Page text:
IISc & ISRO Scientists Develop Space Bricks For Habitation On The Moon

Karamchand Rameshwar - Aug 19, 2020

IISc & ISRO Scientists Develop Space Bricks For Habitation On The Moon

Indian scientists at the IISc and ISRO have just developed "space bricks" that can be very useful in constructing buildings on the moon.

Research scientists at the Indian Space Research Organization (ISRO) and Indian Institute of Science (IISc) have just invented a process that can make space bricks on the moon, eventually allowing astronauts to create load-bearing structures on the lunar surface. This method requires mixing the lunar soil with bacteria, urea from human urine, and guar gum to make the space bricks.

Space Bricks on the moon

"The process involves extracting lunar soil and using bacteria and guar beans to harden it (soil) into brick-like structures for habitation on the moon in the future," said a researcher on the project.

The invention of the space bricks can be very useful in making human bases on the moon. Since it is very costly to transport construction materials to the moon, the invention of space bricks could lower the cost of such missions drastically.

"As the cost of sending 1 pound of material to outer space is currently Rs 7.5 lakh, the process our scientists developed reduced it (cost) as urea, sourced from human urine and lunar soil will be used as raw materials for the construction on the moon's surface," said Aloke Kumar - the institute's assistant professor in mechanical engineering.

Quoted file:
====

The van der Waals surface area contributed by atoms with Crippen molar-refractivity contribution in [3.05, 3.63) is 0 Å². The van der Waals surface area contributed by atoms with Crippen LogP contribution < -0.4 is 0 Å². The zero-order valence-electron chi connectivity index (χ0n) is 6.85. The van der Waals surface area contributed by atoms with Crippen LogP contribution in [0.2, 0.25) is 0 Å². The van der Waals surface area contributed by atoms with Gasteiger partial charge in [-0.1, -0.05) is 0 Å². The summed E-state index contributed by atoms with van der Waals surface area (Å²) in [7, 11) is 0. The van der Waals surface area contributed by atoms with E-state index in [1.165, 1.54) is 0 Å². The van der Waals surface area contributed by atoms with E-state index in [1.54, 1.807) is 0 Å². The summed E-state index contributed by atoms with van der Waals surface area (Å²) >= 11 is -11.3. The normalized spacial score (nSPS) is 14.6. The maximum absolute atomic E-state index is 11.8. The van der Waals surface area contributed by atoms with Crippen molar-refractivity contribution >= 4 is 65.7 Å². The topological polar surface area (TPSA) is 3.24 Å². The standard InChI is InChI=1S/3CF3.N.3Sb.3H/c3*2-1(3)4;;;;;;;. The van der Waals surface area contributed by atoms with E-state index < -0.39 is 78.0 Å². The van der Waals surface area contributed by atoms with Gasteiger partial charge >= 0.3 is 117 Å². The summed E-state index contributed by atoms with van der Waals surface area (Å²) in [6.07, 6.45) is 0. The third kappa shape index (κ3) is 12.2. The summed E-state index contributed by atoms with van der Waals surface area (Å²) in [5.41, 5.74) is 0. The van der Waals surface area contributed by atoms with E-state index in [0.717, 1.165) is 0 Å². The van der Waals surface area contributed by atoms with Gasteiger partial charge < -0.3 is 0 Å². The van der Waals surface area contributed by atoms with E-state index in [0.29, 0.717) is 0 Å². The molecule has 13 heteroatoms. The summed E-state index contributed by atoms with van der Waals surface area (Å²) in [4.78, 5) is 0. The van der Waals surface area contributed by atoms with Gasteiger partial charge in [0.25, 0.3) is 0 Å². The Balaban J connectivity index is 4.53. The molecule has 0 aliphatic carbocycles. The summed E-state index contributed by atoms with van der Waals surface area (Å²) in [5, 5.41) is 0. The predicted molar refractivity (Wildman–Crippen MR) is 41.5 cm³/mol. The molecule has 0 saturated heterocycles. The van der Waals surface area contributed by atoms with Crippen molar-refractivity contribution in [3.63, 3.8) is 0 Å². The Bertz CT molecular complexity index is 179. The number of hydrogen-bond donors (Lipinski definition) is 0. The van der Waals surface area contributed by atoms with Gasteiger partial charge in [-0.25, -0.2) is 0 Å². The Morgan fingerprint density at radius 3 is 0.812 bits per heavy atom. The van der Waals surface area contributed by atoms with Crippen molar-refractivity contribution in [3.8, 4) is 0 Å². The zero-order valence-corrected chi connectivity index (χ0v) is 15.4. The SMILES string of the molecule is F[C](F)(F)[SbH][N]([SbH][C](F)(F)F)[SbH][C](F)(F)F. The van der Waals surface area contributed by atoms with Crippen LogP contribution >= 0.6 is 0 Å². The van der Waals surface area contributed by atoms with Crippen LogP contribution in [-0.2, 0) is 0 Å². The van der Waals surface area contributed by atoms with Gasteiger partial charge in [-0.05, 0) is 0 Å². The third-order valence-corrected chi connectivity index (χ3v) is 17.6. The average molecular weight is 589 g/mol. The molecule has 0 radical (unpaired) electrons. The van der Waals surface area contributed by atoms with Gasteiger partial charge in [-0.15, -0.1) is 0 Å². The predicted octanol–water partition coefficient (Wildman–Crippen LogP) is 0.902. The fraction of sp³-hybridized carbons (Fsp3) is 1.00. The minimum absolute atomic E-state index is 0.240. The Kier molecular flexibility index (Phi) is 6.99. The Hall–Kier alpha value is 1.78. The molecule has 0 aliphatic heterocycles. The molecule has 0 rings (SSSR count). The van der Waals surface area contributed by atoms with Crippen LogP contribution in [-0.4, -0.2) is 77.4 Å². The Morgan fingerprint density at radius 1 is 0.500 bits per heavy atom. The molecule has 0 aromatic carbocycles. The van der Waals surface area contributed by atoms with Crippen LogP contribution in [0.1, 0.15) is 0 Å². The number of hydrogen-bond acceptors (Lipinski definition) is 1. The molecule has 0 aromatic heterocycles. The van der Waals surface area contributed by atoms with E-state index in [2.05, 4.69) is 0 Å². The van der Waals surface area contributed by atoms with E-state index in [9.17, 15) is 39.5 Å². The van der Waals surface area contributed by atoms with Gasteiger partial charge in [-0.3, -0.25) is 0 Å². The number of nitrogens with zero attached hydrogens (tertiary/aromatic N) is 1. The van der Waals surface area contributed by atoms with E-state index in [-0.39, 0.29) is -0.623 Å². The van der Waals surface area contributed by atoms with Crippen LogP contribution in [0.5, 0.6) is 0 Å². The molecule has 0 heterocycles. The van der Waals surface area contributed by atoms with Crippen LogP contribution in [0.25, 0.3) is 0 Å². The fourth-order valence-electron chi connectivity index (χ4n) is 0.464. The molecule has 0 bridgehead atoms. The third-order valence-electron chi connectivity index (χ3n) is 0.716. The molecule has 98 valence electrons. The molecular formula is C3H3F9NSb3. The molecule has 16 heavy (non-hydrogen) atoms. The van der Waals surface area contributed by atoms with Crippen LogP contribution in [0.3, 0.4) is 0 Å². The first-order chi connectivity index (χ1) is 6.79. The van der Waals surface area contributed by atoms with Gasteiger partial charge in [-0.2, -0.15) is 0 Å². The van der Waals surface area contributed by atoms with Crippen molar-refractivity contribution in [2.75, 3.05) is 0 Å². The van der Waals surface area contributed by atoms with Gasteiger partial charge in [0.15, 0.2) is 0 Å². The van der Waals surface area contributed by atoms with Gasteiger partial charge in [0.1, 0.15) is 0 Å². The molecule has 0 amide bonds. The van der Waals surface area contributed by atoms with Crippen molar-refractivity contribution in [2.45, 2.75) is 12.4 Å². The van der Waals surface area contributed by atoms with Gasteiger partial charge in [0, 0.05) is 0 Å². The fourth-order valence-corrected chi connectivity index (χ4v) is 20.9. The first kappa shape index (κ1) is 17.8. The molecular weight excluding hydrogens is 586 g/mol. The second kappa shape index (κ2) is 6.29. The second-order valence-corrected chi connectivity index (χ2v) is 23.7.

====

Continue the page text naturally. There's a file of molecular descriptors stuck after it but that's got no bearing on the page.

The scientists at ISRO and IISC have come up with this unique solution by mixing the bacteria with a simulant of lunar soil, then adding calcium and urea to the mixture. For structure, they used guar gum, which is extracted from guar beans, and kept the mixture in incubation for a couple of days, until it possessed significant machinability and strength. 

“Our material could be fabricated into any freeform shape using a simple lathe. This is advantageous because this circumvents the need for specialised moulds – a common problem when trying to make a variety of shapes by casting,” said Koushik Viswanathan, assistant professor in the Department of Mechanical Engineering, IISc and an author of the study. 

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